Shortly after, the Maharani too bears a son. As soon as the child is born, the Mahamantri (the Chief Minister) goes to the court astrologer to have the prince’s horoscope cast and his future predicted. The astrologer decrees that the Maharani should not feed the baby, and the royal couple should not see the face of their child for the next eight years, or disaster will follow. The Mahamantri takes this disturbing news back to the Maharaja and the two men discuss it. If the queen cannot feed her baby, a wet nurse will have to be found for him. But who? A prince cannot be fed by just any ordinary woman…
The Mahamantri can suggest only one name: one woman who is worthy, capable, well-bred, and who has recently given birth, too. Shakti. The Maharaja is, understandably, sceptical: why would a woman be willing to breastfeed the son of the man she holds responsible for the death of her husband? But there is no other option, so the Maharaja and the Mahamantri, both disguised and with the Maharaja carrying the baby—its face hidden by a fold of cloth—go to Shakti. The Maharaja pretends to be a merchant with a motherless infant, but his cover is inadvertently blown. Shakti realizes who he is.
And, as the Maharaja had foreseen, she refuses to have anything to do with the baby prince. Why should she? Reasoning, pleading, cajoling—the Maharaja tries it all, and then, telling Shakti that he cannot possibly take the baby back with him [a fine bit of emotional blackmail, this], leaves it beside her. When the baby starts wailing, Shakti cannot stop herself from picking it up and feeding it.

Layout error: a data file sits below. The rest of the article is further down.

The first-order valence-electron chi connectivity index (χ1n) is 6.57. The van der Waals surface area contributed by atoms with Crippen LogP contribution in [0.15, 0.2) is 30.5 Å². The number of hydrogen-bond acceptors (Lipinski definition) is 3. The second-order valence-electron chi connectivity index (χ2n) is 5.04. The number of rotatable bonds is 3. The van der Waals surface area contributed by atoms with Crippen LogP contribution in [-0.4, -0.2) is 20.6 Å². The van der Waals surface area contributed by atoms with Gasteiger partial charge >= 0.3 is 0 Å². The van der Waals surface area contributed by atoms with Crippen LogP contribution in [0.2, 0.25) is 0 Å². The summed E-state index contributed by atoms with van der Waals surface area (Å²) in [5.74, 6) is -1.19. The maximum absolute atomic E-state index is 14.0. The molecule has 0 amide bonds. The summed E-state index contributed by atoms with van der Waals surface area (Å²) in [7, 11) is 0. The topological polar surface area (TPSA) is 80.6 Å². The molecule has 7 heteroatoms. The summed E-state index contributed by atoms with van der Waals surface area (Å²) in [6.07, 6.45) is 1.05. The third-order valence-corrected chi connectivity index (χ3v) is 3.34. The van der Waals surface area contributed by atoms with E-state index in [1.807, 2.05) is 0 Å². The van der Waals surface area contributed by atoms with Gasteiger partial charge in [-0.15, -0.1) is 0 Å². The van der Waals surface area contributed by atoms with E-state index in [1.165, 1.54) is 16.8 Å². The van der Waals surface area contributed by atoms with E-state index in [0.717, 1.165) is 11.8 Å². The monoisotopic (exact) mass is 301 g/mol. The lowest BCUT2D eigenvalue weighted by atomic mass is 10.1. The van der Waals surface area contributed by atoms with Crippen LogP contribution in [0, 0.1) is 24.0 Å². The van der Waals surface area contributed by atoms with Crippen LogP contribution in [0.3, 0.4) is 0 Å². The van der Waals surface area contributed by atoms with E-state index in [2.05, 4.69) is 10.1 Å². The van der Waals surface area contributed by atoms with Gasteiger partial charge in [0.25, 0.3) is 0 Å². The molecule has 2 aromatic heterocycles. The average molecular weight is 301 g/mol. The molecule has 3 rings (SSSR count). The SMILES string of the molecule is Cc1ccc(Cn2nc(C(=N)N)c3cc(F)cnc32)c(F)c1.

So the little prince, Vijay, is left with Shakti to bring up along with her own son. By the time the king’s men come to take Vijay back to the palace, the eight-year old is best of friends with Shakti’s son Ajit. Not even friends; they think of each other as brothers. The parting between brothers, and between foster mother and son, is poignant. The Mahamantri has brought along an edict through which the Maharaja has expressed his gratitude to Shakti: Ajaygarh is hereby allowed to keep its wealth and not owe any tribute to the Maharaja; and Ajit, when he comes of age, will be the qiledaar of Ajaygarh.
Shakti is furious: this is an insult to her motherhood, to the sentiment she feels for Vijay. Before the Mahamantri’s horrified eyes, she tears up the edict and throws it away.
Years pass, in a jiffy. The next time we see Ajit (now—who else but Ajit himself?), it is in the company of Gauri (Geeta Bali). Gauri and Ajit have been childhood friends and are deeply in love. While they sing love songs at the baradari where they meet every day, Ajit’s friend Laatoo Singh (Gope) eavesdrops on them, trying to get some tips on how to woo his own sweetheart.